Olympic Hockey Preview
The Olympics are finally here and even if you aren’t a fan, you might want to pay attention if you like the NHL. The hockey season is on hold as the world’s greatest stars head to Vancouver to battle it out for their national supremacy. The greatest part about Olympic hockey is that NHL rivals, now become teammates, and NHL teammates are now the enemy. On the Russian roster, the first line could be comprised of Alexander Ovechkin, Evengi Malkin, and Ilya Kovalchuk, three players who will be battling out for the Eastern Conference in a couple of months. You can’t get better television than that. Here is a look at the top 3 squads, USA, Canada, and Russia:
USA: The United States is looking to avenge their embarrassing performance in Italy 4 years ago, where they finished 8th. The USA team is deep, but doesn’t have the star talent of some of the other squads. Their top forwards are Patrick Kane, Zach Parise, Jamie Langenbrunner, and Colorado’s Paul Stastny. The good news is even though they don’t have the scoring power of some of the other squads, they have a great assortment of defensemen and goalies. Their goalies are led by Ryan Miller and Tim Thomas, two of the best net minders in the game. Everyone of their defensemen could be in the top 4 (and pretty much are) in any team’s rotation. The American team is deeper and better in 2010, but don’t have the star power to compete for the Gold. A medal finish is definitely within reach though, and USA should come away with the Bronze.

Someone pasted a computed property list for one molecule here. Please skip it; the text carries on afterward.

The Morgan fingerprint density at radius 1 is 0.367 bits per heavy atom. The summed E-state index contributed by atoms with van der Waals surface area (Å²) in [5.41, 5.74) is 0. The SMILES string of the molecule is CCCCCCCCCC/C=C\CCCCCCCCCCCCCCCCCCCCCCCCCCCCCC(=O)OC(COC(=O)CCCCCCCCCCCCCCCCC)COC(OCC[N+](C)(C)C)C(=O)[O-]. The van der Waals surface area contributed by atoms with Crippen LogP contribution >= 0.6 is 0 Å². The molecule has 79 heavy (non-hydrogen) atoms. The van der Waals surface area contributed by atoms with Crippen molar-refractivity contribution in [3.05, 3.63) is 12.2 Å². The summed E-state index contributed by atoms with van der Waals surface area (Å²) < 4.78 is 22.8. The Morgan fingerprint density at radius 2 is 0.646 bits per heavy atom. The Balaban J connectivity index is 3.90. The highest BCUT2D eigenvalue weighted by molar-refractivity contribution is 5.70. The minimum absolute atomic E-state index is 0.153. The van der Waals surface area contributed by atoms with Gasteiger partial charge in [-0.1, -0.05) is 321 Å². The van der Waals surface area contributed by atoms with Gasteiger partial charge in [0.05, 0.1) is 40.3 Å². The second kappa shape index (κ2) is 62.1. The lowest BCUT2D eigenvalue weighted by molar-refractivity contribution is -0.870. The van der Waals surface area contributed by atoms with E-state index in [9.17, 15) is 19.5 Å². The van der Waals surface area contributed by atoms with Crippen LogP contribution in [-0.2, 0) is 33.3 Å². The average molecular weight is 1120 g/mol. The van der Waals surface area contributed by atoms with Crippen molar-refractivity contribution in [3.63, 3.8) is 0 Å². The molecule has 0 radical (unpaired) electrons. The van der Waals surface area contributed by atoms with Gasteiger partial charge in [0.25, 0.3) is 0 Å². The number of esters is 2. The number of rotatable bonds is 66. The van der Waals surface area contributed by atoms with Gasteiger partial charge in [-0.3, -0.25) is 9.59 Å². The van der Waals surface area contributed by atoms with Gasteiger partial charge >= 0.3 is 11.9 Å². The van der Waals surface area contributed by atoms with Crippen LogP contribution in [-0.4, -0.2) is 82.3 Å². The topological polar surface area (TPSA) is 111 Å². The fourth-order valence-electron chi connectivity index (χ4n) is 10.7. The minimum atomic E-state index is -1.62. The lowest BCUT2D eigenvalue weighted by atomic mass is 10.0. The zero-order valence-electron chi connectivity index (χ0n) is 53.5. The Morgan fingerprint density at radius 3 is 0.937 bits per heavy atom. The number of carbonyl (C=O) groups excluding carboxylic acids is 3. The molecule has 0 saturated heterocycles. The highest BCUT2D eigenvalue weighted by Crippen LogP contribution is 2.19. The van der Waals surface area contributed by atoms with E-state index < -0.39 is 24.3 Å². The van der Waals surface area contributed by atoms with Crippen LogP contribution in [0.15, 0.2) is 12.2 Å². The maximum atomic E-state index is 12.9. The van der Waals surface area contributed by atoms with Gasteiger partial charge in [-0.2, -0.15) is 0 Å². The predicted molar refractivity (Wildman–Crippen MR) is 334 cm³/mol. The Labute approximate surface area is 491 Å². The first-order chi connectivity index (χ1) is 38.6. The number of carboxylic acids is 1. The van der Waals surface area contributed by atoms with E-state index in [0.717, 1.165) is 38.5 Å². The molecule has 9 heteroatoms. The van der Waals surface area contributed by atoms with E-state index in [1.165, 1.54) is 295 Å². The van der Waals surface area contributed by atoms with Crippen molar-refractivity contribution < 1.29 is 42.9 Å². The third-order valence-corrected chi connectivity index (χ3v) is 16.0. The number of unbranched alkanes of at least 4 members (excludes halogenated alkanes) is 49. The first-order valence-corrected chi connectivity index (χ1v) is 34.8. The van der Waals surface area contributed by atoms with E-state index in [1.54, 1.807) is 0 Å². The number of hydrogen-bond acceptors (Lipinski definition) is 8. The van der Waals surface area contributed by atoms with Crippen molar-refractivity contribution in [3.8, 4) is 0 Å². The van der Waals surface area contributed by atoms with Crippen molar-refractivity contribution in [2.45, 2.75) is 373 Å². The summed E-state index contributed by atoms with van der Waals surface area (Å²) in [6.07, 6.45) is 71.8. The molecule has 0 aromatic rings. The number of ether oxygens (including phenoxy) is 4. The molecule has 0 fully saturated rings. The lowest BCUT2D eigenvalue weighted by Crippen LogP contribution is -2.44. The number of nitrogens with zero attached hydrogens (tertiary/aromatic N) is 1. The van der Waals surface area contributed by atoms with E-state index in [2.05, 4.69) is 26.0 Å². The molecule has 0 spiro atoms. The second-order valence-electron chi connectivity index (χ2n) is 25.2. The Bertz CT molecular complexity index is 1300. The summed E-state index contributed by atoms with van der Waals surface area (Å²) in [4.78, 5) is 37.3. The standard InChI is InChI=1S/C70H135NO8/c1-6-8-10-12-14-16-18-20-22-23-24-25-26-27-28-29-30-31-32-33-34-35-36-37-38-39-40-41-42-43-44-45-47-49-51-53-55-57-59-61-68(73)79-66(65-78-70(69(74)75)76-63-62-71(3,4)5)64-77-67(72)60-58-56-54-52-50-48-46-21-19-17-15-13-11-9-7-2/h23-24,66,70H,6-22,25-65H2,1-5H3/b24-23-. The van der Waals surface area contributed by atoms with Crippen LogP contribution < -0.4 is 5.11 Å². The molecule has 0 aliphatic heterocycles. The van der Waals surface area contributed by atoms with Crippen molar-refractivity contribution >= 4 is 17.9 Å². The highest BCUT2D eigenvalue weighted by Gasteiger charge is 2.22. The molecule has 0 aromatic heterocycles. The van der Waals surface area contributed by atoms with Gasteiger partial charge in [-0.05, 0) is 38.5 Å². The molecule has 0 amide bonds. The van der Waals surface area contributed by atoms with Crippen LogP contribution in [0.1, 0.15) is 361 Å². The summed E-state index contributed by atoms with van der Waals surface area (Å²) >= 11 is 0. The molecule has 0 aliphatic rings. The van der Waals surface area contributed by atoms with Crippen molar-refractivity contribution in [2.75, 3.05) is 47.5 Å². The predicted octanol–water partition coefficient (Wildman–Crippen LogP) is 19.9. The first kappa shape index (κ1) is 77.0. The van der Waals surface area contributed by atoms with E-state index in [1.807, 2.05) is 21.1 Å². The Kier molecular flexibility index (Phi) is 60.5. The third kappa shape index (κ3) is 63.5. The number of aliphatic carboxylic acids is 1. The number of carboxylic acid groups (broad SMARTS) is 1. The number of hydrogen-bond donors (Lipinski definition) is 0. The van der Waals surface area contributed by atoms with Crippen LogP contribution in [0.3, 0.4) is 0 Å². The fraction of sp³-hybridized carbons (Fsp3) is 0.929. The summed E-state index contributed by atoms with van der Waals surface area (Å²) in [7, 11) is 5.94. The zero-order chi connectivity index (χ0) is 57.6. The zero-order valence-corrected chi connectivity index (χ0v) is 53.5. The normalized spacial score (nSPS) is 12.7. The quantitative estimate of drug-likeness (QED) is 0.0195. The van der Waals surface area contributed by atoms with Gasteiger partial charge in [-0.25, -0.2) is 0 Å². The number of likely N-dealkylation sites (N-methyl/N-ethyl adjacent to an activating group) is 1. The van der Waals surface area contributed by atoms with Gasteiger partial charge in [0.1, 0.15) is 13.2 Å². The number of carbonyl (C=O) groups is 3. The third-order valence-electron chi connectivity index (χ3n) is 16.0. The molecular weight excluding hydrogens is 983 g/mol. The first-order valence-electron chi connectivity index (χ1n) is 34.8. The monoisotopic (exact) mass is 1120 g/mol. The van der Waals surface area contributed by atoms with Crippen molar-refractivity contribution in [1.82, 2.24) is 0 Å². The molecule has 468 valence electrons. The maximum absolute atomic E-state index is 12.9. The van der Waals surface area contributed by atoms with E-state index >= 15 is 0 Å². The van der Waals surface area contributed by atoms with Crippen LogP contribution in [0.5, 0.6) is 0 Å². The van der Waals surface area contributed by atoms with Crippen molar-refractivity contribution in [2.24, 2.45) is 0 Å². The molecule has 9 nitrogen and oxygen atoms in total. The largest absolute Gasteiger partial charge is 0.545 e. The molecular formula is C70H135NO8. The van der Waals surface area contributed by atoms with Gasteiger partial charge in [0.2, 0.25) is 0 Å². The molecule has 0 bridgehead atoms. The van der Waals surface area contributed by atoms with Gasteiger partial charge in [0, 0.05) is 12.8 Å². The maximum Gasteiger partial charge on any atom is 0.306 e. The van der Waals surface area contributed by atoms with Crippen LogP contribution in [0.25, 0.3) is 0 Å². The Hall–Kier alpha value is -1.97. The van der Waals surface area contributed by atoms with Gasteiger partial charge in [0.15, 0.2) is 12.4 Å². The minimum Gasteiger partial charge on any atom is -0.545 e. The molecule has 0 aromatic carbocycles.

Russia: The Russian squad can’t match the USA team’s depth, but has it beat in star power, especially on the offensive end. In addition to Ovechkin, Malkin and Kovalchuk (each one would be the star of the USA squad), the Russian team also has NHL stars Alexander Semin and Pavel Datsyuk. In addition, they have former NHL stars (and Washington Capitals) Sergei Federov and Viktor Kozlov, making the Russian offense the most potent in the Games. The Russian team will need to score in bunches, because they don’t have the defensemen and goalies that some of the other teams have. Sergei Gonchar leads the defensemen, which aren’t by and large the shutdown defensemen you are hoping for. Evgeni Nabokov, Ilya Bryzgalov and Seymon Varlamov are solid goaltenders, but aren’t nearly as good as their USA and Canadian counterparts.
Canada: Team Canada won the gold medal in 2002, but defended it with an awful 7th place finish in 2006. This year, they are on their home ice and anything less than another gold would be a stunning disappointment. Canada has the best of both worlds, they have the star power of Russia and the depth of the USA. Their top two lines (entire roster) is scary. They will likely match up Sidney Crosby with wings Rick Nash and Jerome Iginla. Their 2nd line could even be better due to familiarity, as Dany Heatley, Joe Thornton, and Patrick Marleau are all teammates on the San Jose Sharks. As good as the Canadian’s offense is, their goaltending is even better. Martin Brodeur is still the best goalie in the league. Backing him up are Roberto Luongo and Marc Andre-Fleury, each of whom would probably start on any other team in the Olympics. The Canadian defensemen aren’t as strong as the USA team’s, but are good enough to bring gold home to Canada.